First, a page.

Now that it’s the holidays, nonprofits are ramping up their solicitations for gifts. December is often when people are most generous—25% of philanthropic dollars are donated this month! Be proactive in inviting your community members to remember your church in their holiday and year-end donations. Read on to learn why so much money comes at the end of the year and how to structure your year-end appeal.
Why end of the year?
The three highest giving months for churches are January, May and December, and yes, tax season plays a factor in each. May sneaks in right before the classic summer giving slump, but it also shows up after most of us have filed our taxes the month before. In knowing what we’re getting back or owe on the year, we’re often able to turn our attention to the needs of others. In recent years, we’ve seen an increase people waiting to give until January, as they want the tax benefits the following tax year, rather than in the one that’s just ended.
Regardless of whether your congregation’s gifts come at the end of one year or the start of another, one thing is clear: December is the month people are in the mindset to give. However, the #1 reason non-profits (including churches) don’t receive is because they don’t ask. Lots of organizations are competing for access to your church member’s wallet. You need to be proactive. Invite folks to give to the church in order to avoid being forgotten!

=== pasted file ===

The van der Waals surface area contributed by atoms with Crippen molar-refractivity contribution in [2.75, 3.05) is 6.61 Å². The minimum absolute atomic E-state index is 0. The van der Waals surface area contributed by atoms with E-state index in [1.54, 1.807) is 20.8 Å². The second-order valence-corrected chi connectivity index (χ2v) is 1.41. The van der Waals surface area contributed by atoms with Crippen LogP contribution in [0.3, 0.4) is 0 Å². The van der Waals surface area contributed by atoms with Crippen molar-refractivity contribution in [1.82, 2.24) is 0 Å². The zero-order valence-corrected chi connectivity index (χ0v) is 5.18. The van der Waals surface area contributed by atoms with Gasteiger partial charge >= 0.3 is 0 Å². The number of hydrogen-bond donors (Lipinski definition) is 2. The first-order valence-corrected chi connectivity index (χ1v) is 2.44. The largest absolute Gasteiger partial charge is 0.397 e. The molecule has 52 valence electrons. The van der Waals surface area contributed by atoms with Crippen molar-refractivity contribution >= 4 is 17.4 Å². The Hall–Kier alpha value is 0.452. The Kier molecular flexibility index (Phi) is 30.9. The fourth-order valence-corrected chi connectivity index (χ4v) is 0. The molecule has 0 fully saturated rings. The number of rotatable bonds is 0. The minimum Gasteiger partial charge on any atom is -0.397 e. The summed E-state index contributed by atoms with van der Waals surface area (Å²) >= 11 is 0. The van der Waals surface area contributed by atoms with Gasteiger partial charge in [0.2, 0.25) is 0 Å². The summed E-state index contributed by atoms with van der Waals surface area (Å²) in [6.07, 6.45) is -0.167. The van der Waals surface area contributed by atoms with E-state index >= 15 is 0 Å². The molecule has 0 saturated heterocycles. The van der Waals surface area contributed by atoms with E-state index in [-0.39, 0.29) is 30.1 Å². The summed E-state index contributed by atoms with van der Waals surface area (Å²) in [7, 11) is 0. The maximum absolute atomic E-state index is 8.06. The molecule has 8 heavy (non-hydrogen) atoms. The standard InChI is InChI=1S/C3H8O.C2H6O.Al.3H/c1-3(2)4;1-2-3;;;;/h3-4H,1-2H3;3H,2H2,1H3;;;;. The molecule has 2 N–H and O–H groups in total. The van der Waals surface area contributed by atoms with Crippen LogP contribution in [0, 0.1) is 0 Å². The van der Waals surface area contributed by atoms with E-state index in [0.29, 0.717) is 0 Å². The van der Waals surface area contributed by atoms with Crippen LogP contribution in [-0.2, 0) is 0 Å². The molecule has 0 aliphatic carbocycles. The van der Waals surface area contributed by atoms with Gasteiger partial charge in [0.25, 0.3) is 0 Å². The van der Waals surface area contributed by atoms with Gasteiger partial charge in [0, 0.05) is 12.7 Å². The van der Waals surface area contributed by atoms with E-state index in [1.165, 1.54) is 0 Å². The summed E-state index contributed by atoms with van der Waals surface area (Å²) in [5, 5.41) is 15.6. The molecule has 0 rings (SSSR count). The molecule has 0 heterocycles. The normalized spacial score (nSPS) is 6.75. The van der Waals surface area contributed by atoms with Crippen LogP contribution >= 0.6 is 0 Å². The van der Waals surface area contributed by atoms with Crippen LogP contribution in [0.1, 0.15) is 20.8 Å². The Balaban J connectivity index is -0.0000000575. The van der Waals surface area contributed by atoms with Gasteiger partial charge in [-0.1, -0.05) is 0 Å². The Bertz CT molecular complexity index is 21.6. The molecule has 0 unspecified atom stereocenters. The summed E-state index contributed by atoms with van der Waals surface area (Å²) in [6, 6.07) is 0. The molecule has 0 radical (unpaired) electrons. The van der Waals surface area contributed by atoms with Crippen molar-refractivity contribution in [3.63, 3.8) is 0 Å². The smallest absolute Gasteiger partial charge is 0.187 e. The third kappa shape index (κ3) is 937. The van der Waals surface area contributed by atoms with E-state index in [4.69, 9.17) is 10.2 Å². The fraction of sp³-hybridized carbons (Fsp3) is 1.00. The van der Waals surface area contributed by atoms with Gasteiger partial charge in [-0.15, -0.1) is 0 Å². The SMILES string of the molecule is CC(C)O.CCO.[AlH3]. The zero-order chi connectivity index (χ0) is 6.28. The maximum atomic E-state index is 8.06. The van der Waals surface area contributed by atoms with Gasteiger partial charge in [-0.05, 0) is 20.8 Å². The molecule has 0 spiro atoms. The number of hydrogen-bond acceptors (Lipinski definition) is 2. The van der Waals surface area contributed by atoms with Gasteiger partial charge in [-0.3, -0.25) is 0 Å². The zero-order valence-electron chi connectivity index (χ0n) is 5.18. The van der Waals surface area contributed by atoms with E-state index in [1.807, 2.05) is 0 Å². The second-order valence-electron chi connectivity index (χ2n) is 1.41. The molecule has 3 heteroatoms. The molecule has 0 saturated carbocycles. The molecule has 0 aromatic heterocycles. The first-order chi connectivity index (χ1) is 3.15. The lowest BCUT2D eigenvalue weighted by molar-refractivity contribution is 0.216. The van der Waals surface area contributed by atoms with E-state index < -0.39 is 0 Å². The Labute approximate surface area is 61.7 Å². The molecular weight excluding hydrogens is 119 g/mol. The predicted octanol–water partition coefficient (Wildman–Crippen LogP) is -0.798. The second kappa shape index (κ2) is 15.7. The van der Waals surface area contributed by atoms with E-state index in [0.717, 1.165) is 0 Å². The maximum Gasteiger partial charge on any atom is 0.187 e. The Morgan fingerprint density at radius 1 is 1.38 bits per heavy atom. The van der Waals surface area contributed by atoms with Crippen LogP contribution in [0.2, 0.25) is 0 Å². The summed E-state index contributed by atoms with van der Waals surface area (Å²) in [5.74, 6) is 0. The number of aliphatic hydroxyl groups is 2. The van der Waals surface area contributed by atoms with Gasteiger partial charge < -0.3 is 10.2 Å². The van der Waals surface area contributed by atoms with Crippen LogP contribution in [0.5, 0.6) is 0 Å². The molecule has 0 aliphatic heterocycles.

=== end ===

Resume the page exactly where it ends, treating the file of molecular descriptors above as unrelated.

To get on the nice list, we recommend you send out an end-of-year ask letter to your congregation. As 25% of charitable donations are made in the month of December, and January is also a top giving month, an end-of–year ask letter is key to engaging consistent and irregular attendees of your church. This is especially important for your top 12 donors who are concerned with the tax incentives of charitable donations.
With this in mind, let’s talk about how to effectively set up your ask letter so people actually read it.
Structuring Your Letter
We often don’t read what’s right in front of our faces. In skimming a letter, here’s what our eyes look for before we decide if we’re going to read the whole thing. In order:
1. One-Page Wonder
I know, you’ve got so much you need to say, but we live in the TL;DR world ( that’s “too long; didn’t read” for anyone who hasn’t tried to say too much on the internet). This means that if the letter looks long, sometimes people will save it until later… only sometimes later never comes. While you should also talk about your end-of-year ask on Sunday morning, via email, etc., we often have to communicate six different ways in the hopes that people hear us once.
Narrow 1/2” margins are okay, but keep it on one page, header and all. This is the first step to get eyes scanning over the rest of your letter.
2. Dear Me
You don’t have to be a master at Excel, but learn how to mail merge your church mailing list. This way, no one receives a letter to the great impersonal “friend of the church” or the ever pleasant “Dear member” greeting. Remember, this is a list of things that happen before people start really reading your letter. During this quick scanning phase, there isn’t necessarily a lot of conscious thought, but there is a lot of processing going on, so if the letter isn’t directed specifically to me (and where applicable, my significant other), I’m less interested. Start off each letter addressed to the first name of the recipient(s).
3. Blue Ink Signature